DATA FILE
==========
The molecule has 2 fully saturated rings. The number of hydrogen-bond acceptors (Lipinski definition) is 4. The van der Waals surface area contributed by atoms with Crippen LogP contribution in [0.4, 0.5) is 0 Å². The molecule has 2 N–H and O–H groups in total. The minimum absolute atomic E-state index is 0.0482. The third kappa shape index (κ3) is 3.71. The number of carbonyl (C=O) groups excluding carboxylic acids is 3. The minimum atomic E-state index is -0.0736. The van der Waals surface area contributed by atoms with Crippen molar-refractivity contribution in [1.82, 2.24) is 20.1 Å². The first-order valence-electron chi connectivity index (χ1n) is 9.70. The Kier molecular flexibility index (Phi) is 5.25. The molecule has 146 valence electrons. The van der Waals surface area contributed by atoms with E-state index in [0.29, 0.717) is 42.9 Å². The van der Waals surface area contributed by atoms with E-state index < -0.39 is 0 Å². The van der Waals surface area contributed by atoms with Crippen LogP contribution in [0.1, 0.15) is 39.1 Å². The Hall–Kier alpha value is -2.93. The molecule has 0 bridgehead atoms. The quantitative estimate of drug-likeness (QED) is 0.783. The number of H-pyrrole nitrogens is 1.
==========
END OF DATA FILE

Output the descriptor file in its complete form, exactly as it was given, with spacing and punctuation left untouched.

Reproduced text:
The molecule has 2 fully saturated rings. The number of hydrogen-bond acceptors (Lipinski definition) is 4. The van der Waals surface area contributed by atoms with Crippen LogP contribution in [0.4, 0.5) is 0 Å². The molecule has 2 N–H and O–H groups in total. The minimum absolute atomic E-state index is 0.0482. The third kappa shape index (κ3) is 3.71. The number of carbonyl (C=O) groups excluding carboxylic acids is 3. The minimum atomic E-state index is -0.0736. The van der Waals surface area contributed by atoms with Crippen molar-refractivity contribution in [1.82, 2.24) is 20.1 Å². The first-order valence-electron chi connectivity index (χ1n) is 9.70. The Kier molecular flexibility index (Phi) is 5.25. The molecule has 146 valence electrons. The van der Waals surface area contributed by atoms with E-state index in [0.29, 0.717) is 42.9 Å². The van der Waals surface area contributed by atoms with E-state index < -0.39 is 0 Å². The van der Waals surface area contributed by atoms with Crippen LogP contribution in [0.1, 0.15) is 39.1 Å². The Hall–Kier alpha value is -2.93. The molecule has 0 bridgehead atoms. The quantitative estimate of drug-likeness (QED) is 0.783. The number of H-pyrrole nitrogens is 1.